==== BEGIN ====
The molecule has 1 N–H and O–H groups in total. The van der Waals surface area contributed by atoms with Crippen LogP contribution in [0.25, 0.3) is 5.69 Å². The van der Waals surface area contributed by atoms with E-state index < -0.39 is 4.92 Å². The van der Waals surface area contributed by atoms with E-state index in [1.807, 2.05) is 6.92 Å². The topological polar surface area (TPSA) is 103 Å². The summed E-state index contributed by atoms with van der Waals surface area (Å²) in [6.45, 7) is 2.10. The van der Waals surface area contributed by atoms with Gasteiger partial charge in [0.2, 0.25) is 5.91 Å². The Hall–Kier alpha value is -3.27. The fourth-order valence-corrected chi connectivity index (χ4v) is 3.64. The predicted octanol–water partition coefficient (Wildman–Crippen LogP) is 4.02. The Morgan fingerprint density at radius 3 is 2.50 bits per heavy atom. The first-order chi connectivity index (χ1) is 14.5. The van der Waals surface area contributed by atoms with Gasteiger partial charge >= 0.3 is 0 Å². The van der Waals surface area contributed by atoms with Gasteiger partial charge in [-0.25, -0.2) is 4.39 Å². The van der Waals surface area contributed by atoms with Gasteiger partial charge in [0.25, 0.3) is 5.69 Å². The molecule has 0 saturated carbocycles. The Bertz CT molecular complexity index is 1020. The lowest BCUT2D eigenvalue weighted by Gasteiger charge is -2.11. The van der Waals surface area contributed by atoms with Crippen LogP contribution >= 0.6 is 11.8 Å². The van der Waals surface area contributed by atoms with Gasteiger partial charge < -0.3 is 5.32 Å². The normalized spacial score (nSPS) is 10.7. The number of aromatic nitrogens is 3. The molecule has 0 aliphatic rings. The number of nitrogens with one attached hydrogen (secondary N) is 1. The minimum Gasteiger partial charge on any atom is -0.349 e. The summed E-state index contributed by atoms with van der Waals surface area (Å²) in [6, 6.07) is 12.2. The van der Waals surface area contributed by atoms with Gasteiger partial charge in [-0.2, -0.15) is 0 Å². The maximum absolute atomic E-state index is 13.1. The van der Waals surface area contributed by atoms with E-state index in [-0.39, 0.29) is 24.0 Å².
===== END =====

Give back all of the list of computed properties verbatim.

The molecule has 1 N–H and O–H groups in total. The van der Waals surface area contributed by atoms with Crippen LogP contribution in [0.25, 0.3) is 5.69 Å². The van der Waals surface area contributed by atoms with E-state index < -0.39 is 4.92 Å². The van der Waals surface area contributed by atoms with E-state index in [1.807, 2.05) is 6.92 Å². The topological polar surface area (TPSA) is 103 Å². The summed E-state index contributed by atoms with van der Waals surface area (Å²) in [6.45, 7) is 2.10. The van der Waals surface area contributed by atoms with Gasteiger partial charge in [0.2, 0.25) is 5.91 Å². The Hall–Kier alpha value is -3.27. The fourth-order valence-corrected chi connectivity index (χ4v) is 3.64. The predicted octanol–water partition coefficient (Wildman–Crippen LogP) is 4.02. The Morgan fingerprint density at radius 3 is 2.50 bits per heavy atom. The first-order chi connectivity index (χ1) is 14.5. The van der Waals surface area contributed by atoms with Gasteiger partial charge >= 0.3 is 0 Å². The van der Waals surface area contributed by atoms with Gasteiger partial charge in [-0.25, -0.2) is 4.39 Å². The van der Waals surface area contributed by atoms with Gasteiger partial charge in [0.25, 0.3) is 5.69 Å². The molecule has 0 saturated carbocycles. The Bertz CT molecular complexity index is 1020. The lowest BCUT2D eigenvalue weighted by Gasteiger charge is -2.11. The van der Waals surface area contributed by atoms with Crippen LogP contribution >= 0.6 is 11.8 Å². The van der Waals surface area contributed by atoms with Gasteiger partial charge < -0.3 is 5.32 Å². The normalized spacial score (nSPS) is 10.7. The number of aromatic nitrogens is 3. The molecule has 0 aliphatic rings. The number of nitrogens with one attached hydrogen (secondary N) is 1. The minimum Gasteiger partial charge on any atom is -0.349 e. The summed E-state index contributed by atoms with van der Waals surface area (Å²) in [6, 6.07) is 12.2. The van der Waals surface area contributed by atoms with Gasteiger partial charge in [-0.2, -0.15) is 0 Å². The maximum absolute atomic E-state index is 13.1. The van der Waals surface area contributed by atoms with E-state index in [-0.39, 0.29) is 24.0 Å².